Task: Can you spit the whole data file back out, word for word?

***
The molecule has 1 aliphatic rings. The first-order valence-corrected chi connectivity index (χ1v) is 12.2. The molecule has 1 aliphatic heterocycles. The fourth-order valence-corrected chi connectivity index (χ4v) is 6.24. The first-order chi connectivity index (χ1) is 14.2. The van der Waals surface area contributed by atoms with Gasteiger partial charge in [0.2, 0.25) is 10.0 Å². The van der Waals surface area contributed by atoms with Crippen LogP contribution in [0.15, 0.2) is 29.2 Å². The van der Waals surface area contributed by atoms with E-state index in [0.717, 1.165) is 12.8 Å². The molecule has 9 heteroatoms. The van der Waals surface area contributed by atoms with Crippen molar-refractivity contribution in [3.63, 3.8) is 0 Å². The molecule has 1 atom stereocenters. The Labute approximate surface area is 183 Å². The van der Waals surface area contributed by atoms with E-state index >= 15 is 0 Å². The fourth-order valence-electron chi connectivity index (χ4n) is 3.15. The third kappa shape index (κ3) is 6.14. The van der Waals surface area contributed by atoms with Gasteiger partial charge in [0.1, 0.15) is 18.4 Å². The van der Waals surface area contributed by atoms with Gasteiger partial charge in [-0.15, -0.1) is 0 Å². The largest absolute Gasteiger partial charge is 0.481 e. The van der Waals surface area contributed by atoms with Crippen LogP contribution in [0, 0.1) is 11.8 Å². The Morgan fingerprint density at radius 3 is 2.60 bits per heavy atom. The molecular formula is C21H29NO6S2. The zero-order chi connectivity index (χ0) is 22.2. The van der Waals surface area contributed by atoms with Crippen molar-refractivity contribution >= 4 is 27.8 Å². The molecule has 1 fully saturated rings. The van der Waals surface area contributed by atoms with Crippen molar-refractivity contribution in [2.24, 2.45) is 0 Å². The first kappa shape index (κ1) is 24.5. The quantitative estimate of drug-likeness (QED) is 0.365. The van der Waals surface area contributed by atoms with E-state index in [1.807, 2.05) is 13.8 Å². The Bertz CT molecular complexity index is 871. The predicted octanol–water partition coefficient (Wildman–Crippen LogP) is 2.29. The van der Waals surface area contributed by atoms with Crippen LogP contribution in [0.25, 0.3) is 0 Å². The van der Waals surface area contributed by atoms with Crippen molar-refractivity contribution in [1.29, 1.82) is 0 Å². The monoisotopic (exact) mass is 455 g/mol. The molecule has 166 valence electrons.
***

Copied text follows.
The molecule has 1 aliphatic rings. The first-order valence-corrected chi connectivity index (χ1v) is 12.2. The molecule has 1 aliphatic heterocycles. The fourth-order valence-corrected chi connectivity index (χ4v) is 6.24. The first-order chi connectivity index (χ1) is 14.2. The van der Waals surface area contributed by atoms with Gasteiger partial charge in [0.2, 0.25) is 10.0 Å². The van der Waals surface area contributed by atoms with Crippen LogP contribution in [0.15, 0.2) is 29.2 Å². The van der Waals surface area contributed by atoms with E-state index in [0.717, 1.165) is 12.8 Å². The molecule has 9 heteroatoms. The van der Waals surface area contributed by atoms with Crippen molar-refractivity contribution in [3.63, 3.8) is 0 Å². The molecule has 1 atom stereocenters. The Labute approximate surface area is 183 Å². The van der Waals surface area contributed by atoms with E-state index >= 15 is 0 Å². The fourth-order valence-electron chi connectivity index (χ4n) is 3.15. The third kappa shape index (κ3) is 6.14. The van der Waals surface area contributed by atoms with Gasteiger partial charge in [0.1, 0.15) is 18.4 Å². The van der Waals surface area contributed by atoms with Gasteiger partial charge in [-0.15, -0.1) is 0 Å². The largest absolute Gasteiger partial charge is 0.481 e. The van der Waals surface area contributed by atoms with Crippen LogP contribution in [0, 0.1) is 11.8 Å². The Morgan fingerprint density at radius 3 is 2.60 bits per heavy atom. The molecular formula is C21H29NO6S2. The zero-order chi connectivity index (χ0) is 22.2. The van der Waals surface area contributed by atoms with Crippen molar-refractivity contribution >= 4 is 27.8 Å². The molecule has 1 fully saturated rings. The van der Waals surface area contributed by atoms with Crippen molar-refractivity contribution in [2.24, 2.45) is 0 Å². The first kappa shape index (κ1) is 24.5. The quantitative estimate of drug-likeness (QED) is 0.365. The van der Waals surface area contributed by atoms with E-state index in [1.807, 2.05) is 13.8 Å². The Bertz CT molecular complexity index is 871. The predicted octanol–water partition coefficient (Wildman–Crippen LogP) is 2.29. The van der Waals surface area contributed by atoms with Crippen LogP contribution in [0.25, 0.3) is 0 Å². The van der Waals surface area contributed by atoms with Crippen molar-refractivity contribution in [1.29, 1.82) is 0 Å². The monoisotopic (exact) mass is 455 g/mol. The molecule has 166 valence electrons.